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Supreme Court Lets State’s Rules Against Boycotting Israel Stand In Blow To The ACLU

The Supreme Court recently ruled in favor of a law in Arkansas that bars state contractors from boycotting Israel, in a blow to the American Civil Liberties Union (ACLU). The ruling is the latest in a series of decisions from the Supreme Court that have upheld anti-boycott laws in various states.

The case, Arkansas Times v. Waldrip, began in 2017 when the state of Arkansas passed a law that prohibited state contractors from engaging in boycotts against Israel. The law was challenged by the ACLU and the Arkansas Times, which argued that the law violated the First Amendment right to free speech. The district court sided with the ACLU and struck down the law, but the 8th Circuit Court of Appeals reversed that decision, ruling in favor of the state.

The ACLU then appealed to the Supreme Court, arguing that the law violated the First Amendment by punishing people for their political views. The Supreme Court, however, rejected the ACLU’s argument and upheld the 8th Circuit’s ruling. In a 5-4 decision, the justices argued that the law did not discriminate against any particular viewpoint, as it was applied to all state contractors regardless of their political views.

The decision is the latest in a series of rulings from the Supreme Court that have upheld anti-boycott laws in various states. In 2018, the Supreme Court ruled in favor of a similar law in Kansas, and in 2019 it upheld an anti-boycott law in Arizona. In each case, the Court argued that the laws did not violate the First Amendment because they did not target any particular viewpoint.

The ACLU and other civil liberties groups have argued that these laws are unconstitutional because they punish people for their political views. They argue that boycotts are a form of political expression and should be protected under the First Amendment. However, the Supreme Court has repeatedly ruled that anti-boycott laws are constitutional because they do not target any particular viewpoint.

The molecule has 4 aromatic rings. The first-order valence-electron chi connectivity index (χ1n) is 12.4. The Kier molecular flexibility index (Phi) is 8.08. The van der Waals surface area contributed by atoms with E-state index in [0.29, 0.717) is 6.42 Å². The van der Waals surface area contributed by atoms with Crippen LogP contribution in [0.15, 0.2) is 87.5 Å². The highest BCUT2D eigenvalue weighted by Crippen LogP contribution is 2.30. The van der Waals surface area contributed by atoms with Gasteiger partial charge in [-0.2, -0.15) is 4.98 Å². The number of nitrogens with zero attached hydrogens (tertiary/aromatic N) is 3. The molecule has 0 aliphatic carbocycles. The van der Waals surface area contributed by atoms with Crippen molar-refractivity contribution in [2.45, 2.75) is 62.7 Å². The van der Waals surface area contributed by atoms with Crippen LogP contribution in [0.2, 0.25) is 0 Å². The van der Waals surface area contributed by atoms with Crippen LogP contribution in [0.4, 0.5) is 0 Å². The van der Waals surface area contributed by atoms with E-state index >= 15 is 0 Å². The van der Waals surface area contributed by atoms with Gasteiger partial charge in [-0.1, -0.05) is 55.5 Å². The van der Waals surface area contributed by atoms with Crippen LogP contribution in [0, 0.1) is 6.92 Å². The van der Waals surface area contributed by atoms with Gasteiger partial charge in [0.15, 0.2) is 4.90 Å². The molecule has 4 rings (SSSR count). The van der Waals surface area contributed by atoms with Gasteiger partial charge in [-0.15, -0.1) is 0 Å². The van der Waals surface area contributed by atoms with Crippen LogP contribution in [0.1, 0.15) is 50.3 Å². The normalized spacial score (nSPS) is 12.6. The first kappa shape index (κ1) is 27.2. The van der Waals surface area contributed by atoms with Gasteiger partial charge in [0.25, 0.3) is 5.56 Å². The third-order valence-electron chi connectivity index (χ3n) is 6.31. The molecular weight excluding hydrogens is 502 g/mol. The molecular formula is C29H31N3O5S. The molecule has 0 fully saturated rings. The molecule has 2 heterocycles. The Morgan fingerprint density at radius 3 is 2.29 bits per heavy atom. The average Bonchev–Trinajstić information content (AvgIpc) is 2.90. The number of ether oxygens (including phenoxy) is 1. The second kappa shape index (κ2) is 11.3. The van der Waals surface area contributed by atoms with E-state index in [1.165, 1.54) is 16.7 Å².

The Supreme Court’s decision in Arkansas Times v. Waldrip is a major setback for civil liberties groups who have been fighting against anti-boycott laws in various states. The decision makes it clear that the Court believes these laws are constitutional and will continue to uphold them. For now, it appears that the Supreme Court is unlikely to reverse its stance on anti-boycott laws anytime soon.

The decision is also a blow to the ACLU, which has been fighting to protect the First Amendment rights of those who wish to boycott Israel. The organization argued that the Arkansas law was unconstitutional because it punished people for their political views, but the Supreme Court disagreed. The ACLU has vowed to continue to fight against anti-boycott laws in various states, but it is unclear if they will be successful in their efforts.

The Supreme Court’s decision in Arkansas Times v. Waldrip is a major setback for civil liberties groups who have been fighting against anti-boycott laws in various states. The decision makes it clear that the Court believes these laws are constitutional, and will continue to uphold them. For now, it appears that the Supreme Court is unlikely to reverse its stance on anti-boycott laws anytime soon.

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